Besides, the draft law includes some positive novelties. For example, it introduces a five-year investment program for the construction, reconstruction, modernization, and maintenance of infrastructure facilities. The investment program is inextricably linked with the all-new tariff policy outlined in the draft. Access to public infrastructure is the only aspect that will be covered by regulation. According to the draft law, the access tariff shall include an investment component, and the government is not going to stop there.

In 2020 the business community came up with the idea of a special fund for the development of railways. Things began to move fast from January 2021 and we witnessed some practical steps: the Ministry of Infrastructure approved a decision on establishing the Railway Development Fund. In its turn, the EBRD has already allocated funding and selected consultants to study relevant international experience, develop a concept, and draft the necessary legislation. In this regard, finding sources of funding for the fund is the most complicated issue. Currently, in the view of experts in the sector the only realistic revenue will be the diesel excise tax, but it will hardly suffice. Another key issue is the distribution of available funds. According to Mr. Kryklii, Minister of Infrastructure, the fund may be used for availability payments within PPP projects. No other possible allocations of the fund have been mentioned to date.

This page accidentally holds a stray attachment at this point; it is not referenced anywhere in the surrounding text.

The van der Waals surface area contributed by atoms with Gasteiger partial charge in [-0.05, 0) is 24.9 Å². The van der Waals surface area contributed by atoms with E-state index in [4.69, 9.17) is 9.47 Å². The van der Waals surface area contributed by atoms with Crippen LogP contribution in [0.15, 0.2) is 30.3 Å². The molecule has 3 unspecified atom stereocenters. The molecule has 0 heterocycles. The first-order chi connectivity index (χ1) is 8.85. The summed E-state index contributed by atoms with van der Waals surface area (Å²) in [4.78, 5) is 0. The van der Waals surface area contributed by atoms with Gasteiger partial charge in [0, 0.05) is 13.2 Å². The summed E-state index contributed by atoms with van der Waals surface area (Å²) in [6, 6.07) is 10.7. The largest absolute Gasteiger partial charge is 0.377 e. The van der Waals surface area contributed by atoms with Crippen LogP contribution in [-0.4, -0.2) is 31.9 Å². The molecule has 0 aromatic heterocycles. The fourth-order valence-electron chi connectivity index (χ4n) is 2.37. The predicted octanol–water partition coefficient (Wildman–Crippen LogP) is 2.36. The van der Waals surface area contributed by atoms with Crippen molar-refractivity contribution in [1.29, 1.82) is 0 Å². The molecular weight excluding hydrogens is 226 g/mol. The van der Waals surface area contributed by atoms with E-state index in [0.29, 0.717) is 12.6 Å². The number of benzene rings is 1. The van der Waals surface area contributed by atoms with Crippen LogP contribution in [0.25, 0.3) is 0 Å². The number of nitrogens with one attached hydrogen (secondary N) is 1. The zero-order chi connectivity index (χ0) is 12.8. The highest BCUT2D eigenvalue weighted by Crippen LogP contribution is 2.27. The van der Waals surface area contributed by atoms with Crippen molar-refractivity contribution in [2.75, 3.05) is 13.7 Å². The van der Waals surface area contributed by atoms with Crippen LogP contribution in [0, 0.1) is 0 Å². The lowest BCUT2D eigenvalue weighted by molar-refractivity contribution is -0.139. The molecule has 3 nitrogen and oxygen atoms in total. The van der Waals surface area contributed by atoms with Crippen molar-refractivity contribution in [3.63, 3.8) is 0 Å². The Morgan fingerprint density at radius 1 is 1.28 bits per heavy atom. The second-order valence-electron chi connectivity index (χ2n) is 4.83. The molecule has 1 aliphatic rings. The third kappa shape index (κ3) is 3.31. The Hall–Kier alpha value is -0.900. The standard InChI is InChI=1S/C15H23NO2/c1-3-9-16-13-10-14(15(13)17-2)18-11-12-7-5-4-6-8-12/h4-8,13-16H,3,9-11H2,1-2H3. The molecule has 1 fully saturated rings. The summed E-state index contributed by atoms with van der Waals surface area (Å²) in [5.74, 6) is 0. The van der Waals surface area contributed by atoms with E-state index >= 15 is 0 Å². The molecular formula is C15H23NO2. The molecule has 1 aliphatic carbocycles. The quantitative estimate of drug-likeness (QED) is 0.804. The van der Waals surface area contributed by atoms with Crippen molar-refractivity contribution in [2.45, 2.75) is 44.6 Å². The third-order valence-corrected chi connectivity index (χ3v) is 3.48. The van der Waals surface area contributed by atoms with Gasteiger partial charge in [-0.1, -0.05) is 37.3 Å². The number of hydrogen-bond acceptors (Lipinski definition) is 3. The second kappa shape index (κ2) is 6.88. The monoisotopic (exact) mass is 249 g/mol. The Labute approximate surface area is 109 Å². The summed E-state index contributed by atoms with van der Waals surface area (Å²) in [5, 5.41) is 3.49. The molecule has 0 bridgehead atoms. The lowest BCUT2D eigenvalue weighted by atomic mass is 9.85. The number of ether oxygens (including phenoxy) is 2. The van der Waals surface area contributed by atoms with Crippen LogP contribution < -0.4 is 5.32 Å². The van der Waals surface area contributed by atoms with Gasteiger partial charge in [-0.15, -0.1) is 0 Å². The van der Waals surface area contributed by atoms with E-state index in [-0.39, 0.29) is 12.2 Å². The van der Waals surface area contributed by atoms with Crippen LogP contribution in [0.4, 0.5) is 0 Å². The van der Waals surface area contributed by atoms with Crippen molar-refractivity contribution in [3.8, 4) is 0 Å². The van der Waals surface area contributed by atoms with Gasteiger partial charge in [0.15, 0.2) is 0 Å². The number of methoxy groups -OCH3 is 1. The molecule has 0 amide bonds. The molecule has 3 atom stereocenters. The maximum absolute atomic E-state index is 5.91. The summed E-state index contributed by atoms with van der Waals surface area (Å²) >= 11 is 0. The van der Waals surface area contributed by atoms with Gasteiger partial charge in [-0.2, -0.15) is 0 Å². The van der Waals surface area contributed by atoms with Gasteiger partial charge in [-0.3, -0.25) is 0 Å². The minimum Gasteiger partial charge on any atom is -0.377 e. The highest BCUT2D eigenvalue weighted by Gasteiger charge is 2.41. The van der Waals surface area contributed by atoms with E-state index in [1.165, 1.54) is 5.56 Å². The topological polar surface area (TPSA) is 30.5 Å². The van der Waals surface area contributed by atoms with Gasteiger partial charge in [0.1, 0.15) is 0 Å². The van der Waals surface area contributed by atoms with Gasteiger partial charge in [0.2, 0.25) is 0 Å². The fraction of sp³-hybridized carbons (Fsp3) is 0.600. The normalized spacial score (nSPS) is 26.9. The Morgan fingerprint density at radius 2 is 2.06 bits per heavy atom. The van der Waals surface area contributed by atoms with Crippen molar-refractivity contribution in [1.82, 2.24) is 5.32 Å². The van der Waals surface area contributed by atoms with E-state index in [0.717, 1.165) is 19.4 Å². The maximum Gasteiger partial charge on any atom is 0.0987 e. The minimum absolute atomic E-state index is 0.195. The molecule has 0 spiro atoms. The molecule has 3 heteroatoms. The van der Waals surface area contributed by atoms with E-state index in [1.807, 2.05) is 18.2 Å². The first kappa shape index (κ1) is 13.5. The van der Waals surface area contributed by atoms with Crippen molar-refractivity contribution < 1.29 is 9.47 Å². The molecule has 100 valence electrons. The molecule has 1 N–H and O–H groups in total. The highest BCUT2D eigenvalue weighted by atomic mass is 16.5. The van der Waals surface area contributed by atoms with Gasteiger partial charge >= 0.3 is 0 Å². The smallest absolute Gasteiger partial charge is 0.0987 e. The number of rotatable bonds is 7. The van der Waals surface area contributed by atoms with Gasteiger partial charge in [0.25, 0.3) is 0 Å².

What Can Be Done

The development of rail terminals requires substantial financial resources and well-coordinated management. Fund-raising activities must be accompanied by legislative changes, and the success of specific projects will depend on timely and strategic interaction on the part of monopolists.